The Eucharist also teaches that not only does the Lord come to me through others, but also that he comes to others through me – but this is often much harder to see. However, people tell me sometimes that something I have done or said – or just by being there – has been important to them. In this way, he draws us into his mission of love and mercy for others – and if I accept and embrace that mission, I become bound to him in such bonds of friendship that will never end. In doing this, he draws me into his work of quietly opening up roads that have been blocked, of binding up wounds, which for years have refused to heal and when all hope seemed to have gone, of helping people go on, despite everything. And in all of this I also am healed and liberated. The bread and wine of my life, which I place on the altar each time I go to Mass, or when make my morning offering, is the giving of myself to share in this mission. My salvation happens, not only when God comes to me in my weakness, but much more so, when, in my weakness he takes me up into his saving mission to others – and makes of me a wounded healer.

So, to return to that incident – all those years ago – when I went up to the tabernacle and knocked – I believe now, that the Holy Spirit put that thought into my head and heart. The Spirit was teaching me that if I was to find the Lord I had to knock. I had to knock, not to get the Lord to open his door, but by knocking I would open the door to my own heart and life. I dared to knock and he has been answering me ever since.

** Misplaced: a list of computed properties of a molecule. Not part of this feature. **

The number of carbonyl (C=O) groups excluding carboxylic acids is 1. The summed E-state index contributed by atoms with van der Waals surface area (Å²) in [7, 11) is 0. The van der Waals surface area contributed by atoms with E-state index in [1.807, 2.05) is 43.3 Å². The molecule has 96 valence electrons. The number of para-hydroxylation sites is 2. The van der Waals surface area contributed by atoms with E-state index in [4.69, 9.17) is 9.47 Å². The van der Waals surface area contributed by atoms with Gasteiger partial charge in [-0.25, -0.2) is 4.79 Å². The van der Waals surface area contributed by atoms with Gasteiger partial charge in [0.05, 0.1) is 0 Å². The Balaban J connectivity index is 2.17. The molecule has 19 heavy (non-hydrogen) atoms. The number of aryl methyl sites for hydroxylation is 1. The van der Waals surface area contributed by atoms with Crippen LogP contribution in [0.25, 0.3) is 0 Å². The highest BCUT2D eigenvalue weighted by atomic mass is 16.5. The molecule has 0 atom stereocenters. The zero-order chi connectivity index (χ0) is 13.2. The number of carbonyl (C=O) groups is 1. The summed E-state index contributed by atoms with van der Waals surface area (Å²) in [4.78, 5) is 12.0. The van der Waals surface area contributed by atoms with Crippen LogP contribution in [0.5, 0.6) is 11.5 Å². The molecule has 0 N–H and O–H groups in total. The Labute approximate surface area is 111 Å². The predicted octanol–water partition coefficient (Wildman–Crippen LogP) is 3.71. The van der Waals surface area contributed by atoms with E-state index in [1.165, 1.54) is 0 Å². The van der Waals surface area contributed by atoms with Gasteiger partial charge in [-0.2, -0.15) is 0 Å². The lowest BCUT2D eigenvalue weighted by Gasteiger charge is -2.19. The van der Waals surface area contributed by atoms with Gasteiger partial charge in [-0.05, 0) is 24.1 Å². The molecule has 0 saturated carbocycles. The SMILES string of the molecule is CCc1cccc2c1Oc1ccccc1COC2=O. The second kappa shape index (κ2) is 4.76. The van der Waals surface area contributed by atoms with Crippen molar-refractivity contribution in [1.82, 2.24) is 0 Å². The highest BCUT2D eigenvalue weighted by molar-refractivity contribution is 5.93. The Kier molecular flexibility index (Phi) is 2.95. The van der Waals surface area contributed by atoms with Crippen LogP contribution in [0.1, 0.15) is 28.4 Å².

Diary

A new term has begun and our upper students have returned after six months out on pastoral work in parishes. It is surprising what those six months do for the seminarians. It gives them a self-confidence and sense of purpose in a more rounded way than they can receive here in the College. I suppose that is understandable, because their vocation to the priesthood comes to them through people – not so much through us priests. If you ponder on what I wrote above, you may understand what I mean by that.

My shoulder is slowly healing – although not as fast as I would like. I notice the latter particularly when I am in bed at night. I have a bedside table, which I place opposite where I lie in bed, so I can switch the light on or off easily, but there seems to be a gremlin, which in the night sometimes pushes it further up towards the head of the bed and when my alarm goes off at 5am and I reach for the switch, I find I have to reach at an awkward angle, with a resulting jolt of pain. Still, that is one way to get fully awake in the morning!

Next Sunday, one of the parishes nearby is celebrating the 130th anniversary of the first Mill Hill Father to climb the sacred mountain – Singai – where the people lived at that time and begin the process whereby the people became Christian. There is a Mass, on top of the mountain, and I am expected to attend as I am the leader of the Mill Hill Fathers in Sarawak. Fortunately, there is a wooden step-walk, unlike the time of Father Felix, the first priest to go up, but there are 1007 steps – and that is an awful lot of steps to go up and come down again! So, a prayer please!

God bless,

Terry